Tuesday, June 2, 2009

Out of the funk, then back in again

I was such an insomniac for so long, I don't really remember having any bad dreams in the beginning. Maybe I've forgotten them. I dreamed that Myles wasn't dead, that it was all a mistake. That was a good dream, waking up was awful.

Having said that, I had an awful dream two nights ago. So bad I'm still trying to shake it. I dreamt that I was pregnant and had to have a c-sec (i've never had one before). My baby died, but it wasn't Myles, it was the next baby. I'm not pregnant or planning on ttc anytime soon. But there I was. And I remember trying to hide the fact that my baby had died. That I had even been pregnant. I didn't want to tell anybody. It was awful. It was like proof that there was something wrong with me, and I was so ashamed.

So that, and the assassination of Dr. Tiller both have me feeling sad and shaken. All of those women, enduring the worst time of their life, making the hardest choices they've ever had to make, and now the only person they could turn to is gone. Pro-life my ass. This man has helped and saved the lives of so many women. He will be missed by so many people in so many ways.

The abortion debate is front and center as a result it seems, and I can't help but feel stepped on by both sides. There is a way to promote womens' choices without devaluing the love and pain women like me feel. I know it.


Julia said...

I am so sorry about the dream. Dreams that have us feeling this awful horror on the inside, the horror you have a hard time shaking even when awake... those are the worst.

The murder had me feeling so bone-tired sad. Well, more like the part that I learned about the right wing media and anti-abortion group portrayals of Dr.Tiller. The fact that so many people would willfully misrepresent the incredibly compassionate care he was providing for women with these horrible diagnoses, for these women in the worst days of their lives. That seemed so incredibly cruel, like negating their pain, making light of it was fair political game. Horrid, just horrid.

But I have to say that I didn't feel stepped on by the pro-choice side. I feel very much like you do that my son mattered and matters, and counts, and is important. But I guess my understanding on pro-choice really emphasizes the word choice itself, rather than that word as a euphemism for abortion. And I do think the choice part includes our right to choose the meaning, to choose to say that our children died, rather than any other way of describing it that would emphasize that they were not born alive. I guess this might be a debatable point if we wade into the certificate of birth resulting in stillbirth thing, but I do think that part too can be done without charged language that would alienate people like us. I am sure there are zealots on the pro-choice side too, but I have not really encountered any so far. I think that may be because to be truly committed to this work it helps to have deep and profound respect for women and the breadth of experiences of women.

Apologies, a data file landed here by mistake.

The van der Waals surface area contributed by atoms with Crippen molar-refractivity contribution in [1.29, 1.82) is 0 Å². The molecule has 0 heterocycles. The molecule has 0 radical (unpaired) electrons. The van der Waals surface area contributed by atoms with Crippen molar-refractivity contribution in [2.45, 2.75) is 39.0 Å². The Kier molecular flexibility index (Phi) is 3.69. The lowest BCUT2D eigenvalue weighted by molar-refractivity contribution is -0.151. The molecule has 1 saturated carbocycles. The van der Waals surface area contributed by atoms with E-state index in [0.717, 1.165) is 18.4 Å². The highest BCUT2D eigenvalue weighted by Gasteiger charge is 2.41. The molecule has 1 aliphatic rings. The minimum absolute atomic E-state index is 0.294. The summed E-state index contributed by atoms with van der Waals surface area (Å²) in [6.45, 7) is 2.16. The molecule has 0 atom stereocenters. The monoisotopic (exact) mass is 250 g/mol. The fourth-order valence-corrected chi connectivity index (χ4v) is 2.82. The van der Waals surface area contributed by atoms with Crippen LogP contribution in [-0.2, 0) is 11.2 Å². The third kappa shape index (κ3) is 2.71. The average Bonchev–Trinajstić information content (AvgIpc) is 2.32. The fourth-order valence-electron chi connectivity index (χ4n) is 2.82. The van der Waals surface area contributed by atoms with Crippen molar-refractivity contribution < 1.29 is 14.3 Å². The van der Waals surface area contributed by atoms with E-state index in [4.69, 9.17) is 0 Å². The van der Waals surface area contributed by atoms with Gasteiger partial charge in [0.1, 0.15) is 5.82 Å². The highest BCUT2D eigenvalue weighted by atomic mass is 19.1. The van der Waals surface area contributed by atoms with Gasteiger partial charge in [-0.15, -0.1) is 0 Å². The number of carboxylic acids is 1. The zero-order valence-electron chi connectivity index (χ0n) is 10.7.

anarchist mom said...

I don't know that I've personally been stepped on. I do know mothers who have had people tell them their child was 'just a fetus'. I suppose I vicariously grasp that anger and it seems like the only group for me to point at is the pro-choice group. Now that I right that, perhaps it is unfair, and I've been brainwashed by this debate to be biased. I've also been on message boards where dbags knock missing angels bills, or knock legislation similar, and I suppose I shouldn't generalize their views to the pro-choic community, but they are pro-choice, and so I do, even though I am pro-choice, and believe as I do.

I think that a large segment of the pro-choice and anti-choice crowds really have no idea what they're arguing about. They haven't been there, they don't truly understand. For anti-choicers, where do I start, they don't understand women's autonomy, or the difficult decisions women make in myriad cases that end up abortions. On the pro-choice side, it seems like they don't fully understand that a child can be loved almost instantly. Even a cluster of cells. And what is merely some biological entity that is not yet a person to some, is a full fledged child in the heart of the mother.

Even explaining it, I fail to give justice to the broad spectrum of the feelings of mothers and the myriad 'choices' they make and the many circumstances they find themselves not having any choice at all.

I know the saddest part truly, is not having a choice. I didn't have one. Nobody could give it to me. So I believe when we can give a choice, or any sort of autonomy over childbearing, that we better goddamn give it with respect, and compassion, and without judgement.